Groundwater table falls, but borewells mushroom

People queue up for taking water from a GVMC tanker at Jalaripeta in Visakhapatnam.  

The water crisis that has the city in a vice-like grip has proved to be a great leveller, bringing both the rich and the poor to their knees.

Years of unchecked water wastage has finally led to a situation where a family has to get by each day only on a few buckets of water. Groundwater levels have fallen to rock bottom, while Mudasarlova, Gambhiram Gedda and the Gosthani have almost dried up, forcing the GVMC to pump from the dead water storage of the Raiwada reservoir for the first time by spending about ₹2 crore.

Faced with shrinking yields from wells or bore-wells and unable to meet their needs, residents, particularly of apartments, are facing hardships. Those who can afford are buying tankers — either from the online ‘Dial- a-Tanker' of GVMC or private tankers.

Acute scarcity

With the soaring demand, even GVMC started roping in tankers other than those registered with it under the ‘Dial-a-Tanker’ scheme after a scarcity arose due to tankers being sent to cyclone-hit Odisha.

"Now, we have a backlog of 500 to 600 trips and are running 70 to 80 trips to meet the demand," says Superintendent Engineer G.V. Pallam Raju. Even GVMC could sink only half of the 52 borewells planned as part of its Summer Action Plan. To cater to areas not served by regular supply, it runs 398 trips using 75 tankers mostly covering Bhimili, Zone I, Wards 55, 56 and 57 of Zone IV.

Most of the piezometers in the areas falling under Visakhapatnam Urban show a fall in groundwater levels. At City Central Park and Sivajipalem, the water table is at a depth of more than 18 metres showing a fall of nearly 4.8 metres and 3.1 metres respectively with reference to May last. The average depth of the water table is 10.67 metres.

Harsh terrain

With rocky terrain, less fractured zones and no perennial source nearby to recharge after depletion, water levels recoup only at intervals resulting in lower yields, says Deputy Director, Groundwater, K.S. Sastry. There was virtually no rain after October 2018 resulting in a long dry spell and as a result the availability was low, he said.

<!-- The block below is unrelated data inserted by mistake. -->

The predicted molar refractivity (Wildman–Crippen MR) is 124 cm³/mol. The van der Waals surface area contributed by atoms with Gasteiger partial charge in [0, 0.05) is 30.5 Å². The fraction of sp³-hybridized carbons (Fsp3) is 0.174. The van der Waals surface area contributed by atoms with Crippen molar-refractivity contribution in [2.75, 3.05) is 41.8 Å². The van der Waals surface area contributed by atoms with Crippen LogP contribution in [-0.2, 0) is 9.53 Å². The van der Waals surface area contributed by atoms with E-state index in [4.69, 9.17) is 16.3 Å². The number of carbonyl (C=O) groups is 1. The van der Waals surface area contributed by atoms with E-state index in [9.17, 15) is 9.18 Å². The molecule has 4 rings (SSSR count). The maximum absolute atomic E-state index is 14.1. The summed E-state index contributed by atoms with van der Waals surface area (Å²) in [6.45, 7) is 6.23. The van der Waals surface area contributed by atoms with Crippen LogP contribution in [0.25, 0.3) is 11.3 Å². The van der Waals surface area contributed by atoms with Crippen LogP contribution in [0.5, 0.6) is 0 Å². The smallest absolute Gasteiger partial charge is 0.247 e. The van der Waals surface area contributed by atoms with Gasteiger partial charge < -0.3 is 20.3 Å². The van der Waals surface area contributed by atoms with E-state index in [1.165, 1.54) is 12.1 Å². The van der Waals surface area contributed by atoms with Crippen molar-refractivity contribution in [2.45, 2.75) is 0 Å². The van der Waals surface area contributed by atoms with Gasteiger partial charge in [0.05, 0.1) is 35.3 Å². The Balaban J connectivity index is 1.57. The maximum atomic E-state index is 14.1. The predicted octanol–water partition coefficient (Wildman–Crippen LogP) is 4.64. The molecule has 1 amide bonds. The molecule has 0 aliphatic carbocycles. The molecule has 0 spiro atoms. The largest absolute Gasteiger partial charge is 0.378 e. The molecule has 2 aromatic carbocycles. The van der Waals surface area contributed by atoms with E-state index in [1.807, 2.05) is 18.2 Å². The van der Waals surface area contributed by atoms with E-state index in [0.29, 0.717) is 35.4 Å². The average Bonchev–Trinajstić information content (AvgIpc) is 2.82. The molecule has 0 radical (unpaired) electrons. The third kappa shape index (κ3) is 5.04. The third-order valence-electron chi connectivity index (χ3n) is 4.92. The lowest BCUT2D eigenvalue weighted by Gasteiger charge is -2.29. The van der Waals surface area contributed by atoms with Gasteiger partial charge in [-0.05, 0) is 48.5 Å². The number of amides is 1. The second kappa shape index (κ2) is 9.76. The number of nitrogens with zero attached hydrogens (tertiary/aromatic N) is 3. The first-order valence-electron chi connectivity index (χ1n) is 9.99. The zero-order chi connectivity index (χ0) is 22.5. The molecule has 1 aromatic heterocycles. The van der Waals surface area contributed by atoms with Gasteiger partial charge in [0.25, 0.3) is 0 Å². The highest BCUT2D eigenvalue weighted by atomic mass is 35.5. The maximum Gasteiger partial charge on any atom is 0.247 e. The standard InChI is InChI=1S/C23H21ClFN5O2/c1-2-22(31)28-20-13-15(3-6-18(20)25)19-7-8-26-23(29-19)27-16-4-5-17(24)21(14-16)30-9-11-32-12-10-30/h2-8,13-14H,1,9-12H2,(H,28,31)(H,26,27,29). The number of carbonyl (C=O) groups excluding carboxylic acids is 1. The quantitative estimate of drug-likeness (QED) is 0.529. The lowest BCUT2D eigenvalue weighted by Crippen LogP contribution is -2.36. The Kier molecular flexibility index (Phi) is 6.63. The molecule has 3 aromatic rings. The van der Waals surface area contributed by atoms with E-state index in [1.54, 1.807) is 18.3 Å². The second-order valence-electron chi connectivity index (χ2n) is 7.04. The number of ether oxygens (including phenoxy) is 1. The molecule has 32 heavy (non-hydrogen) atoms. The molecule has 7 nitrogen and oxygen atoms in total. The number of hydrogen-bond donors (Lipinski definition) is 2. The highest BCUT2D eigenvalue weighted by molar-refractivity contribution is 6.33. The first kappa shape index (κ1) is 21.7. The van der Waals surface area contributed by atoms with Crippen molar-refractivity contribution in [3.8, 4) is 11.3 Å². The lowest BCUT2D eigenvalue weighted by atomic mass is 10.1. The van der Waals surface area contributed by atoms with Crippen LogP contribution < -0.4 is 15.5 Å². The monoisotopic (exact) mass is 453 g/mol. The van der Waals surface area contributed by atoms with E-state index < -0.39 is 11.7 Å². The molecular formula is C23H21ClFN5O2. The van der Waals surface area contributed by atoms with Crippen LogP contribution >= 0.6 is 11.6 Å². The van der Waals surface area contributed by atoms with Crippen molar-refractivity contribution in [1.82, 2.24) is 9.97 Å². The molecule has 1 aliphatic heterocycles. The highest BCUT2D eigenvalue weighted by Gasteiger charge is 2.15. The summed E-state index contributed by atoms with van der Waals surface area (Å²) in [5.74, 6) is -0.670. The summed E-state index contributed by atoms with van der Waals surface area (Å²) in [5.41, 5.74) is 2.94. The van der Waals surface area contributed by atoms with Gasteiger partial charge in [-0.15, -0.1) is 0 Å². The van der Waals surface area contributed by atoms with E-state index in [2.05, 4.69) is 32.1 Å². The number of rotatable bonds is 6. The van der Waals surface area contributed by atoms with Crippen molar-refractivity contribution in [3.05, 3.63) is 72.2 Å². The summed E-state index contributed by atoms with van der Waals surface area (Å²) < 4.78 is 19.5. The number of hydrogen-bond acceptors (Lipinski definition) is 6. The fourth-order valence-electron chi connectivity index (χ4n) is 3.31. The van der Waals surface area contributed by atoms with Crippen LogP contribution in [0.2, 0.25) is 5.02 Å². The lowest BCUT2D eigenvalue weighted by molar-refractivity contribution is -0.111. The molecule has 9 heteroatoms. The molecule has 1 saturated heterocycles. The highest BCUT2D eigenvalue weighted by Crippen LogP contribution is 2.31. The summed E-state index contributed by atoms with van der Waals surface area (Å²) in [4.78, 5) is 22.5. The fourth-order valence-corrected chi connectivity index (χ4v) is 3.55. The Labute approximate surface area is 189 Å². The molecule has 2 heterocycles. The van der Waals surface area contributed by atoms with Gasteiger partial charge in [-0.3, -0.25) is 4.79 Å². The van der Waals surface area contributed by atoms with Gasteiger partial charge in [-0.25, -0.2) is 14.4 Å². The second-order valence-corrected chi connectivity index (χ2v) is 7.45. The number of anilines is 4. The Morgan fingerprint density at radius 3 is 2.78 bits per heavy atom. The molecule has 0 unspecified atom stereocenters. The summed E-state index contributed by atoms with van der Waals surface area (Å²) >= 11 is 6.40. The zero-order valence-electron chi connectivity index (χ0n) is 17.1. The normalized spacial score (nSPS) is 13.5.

Even the deficit in rainfall was deceptive since the average was made up by excessive and heavy rainfall in one or two mandals of the Agency areas.

Few options

Going for new water connections, sinking new borewells or supplementing supply with tankers are the only options left for residents in general and apartment residents in particular.

“In the last season, we sank 100 to 150 borewells. The number almost doubled this season,” says P. Srihari Raju of S.R. Bore Wells.

While during last year the bore-wells sunk were fresh ones, this time half of them were in the place of old ones that had collapsed, he says.

The depth to which the wells are sunk has also gone up considerably. Against the average of the earlier 120 to 200 feet in the past, the bores are now going beyond 300 feet and up to 400 feet. Areas like MVP Colony, Kancharapalem, Viman Nagar, Potina Mallayya Palem and near the Cricket Stadium still yield water at below 300 feet. Being rocky areas, Daspalla Hills, T. B. Hospital, Maddilapalem, Seethammadhara and Mithilapuri Layout produce water between 300 and 400 feet, said Mr. Raju. Areas like Akkayyapalem, Abidnagar and Srinivasanagar still yield water between 200 and 250 feet. The depth of digging is decided based on the advice of a geologist, Mr. Raju says.

The increase in the number of borewell rigs is also an indication of the growing demand. There are presently 70 to 100 rigs, almost a 50% increase compared to last year, according to Mr. Raju.

This article is closed for comments.
Please Email the Editor

Printable version | Feb 27, 2021 3:02:41 AM |

Next Story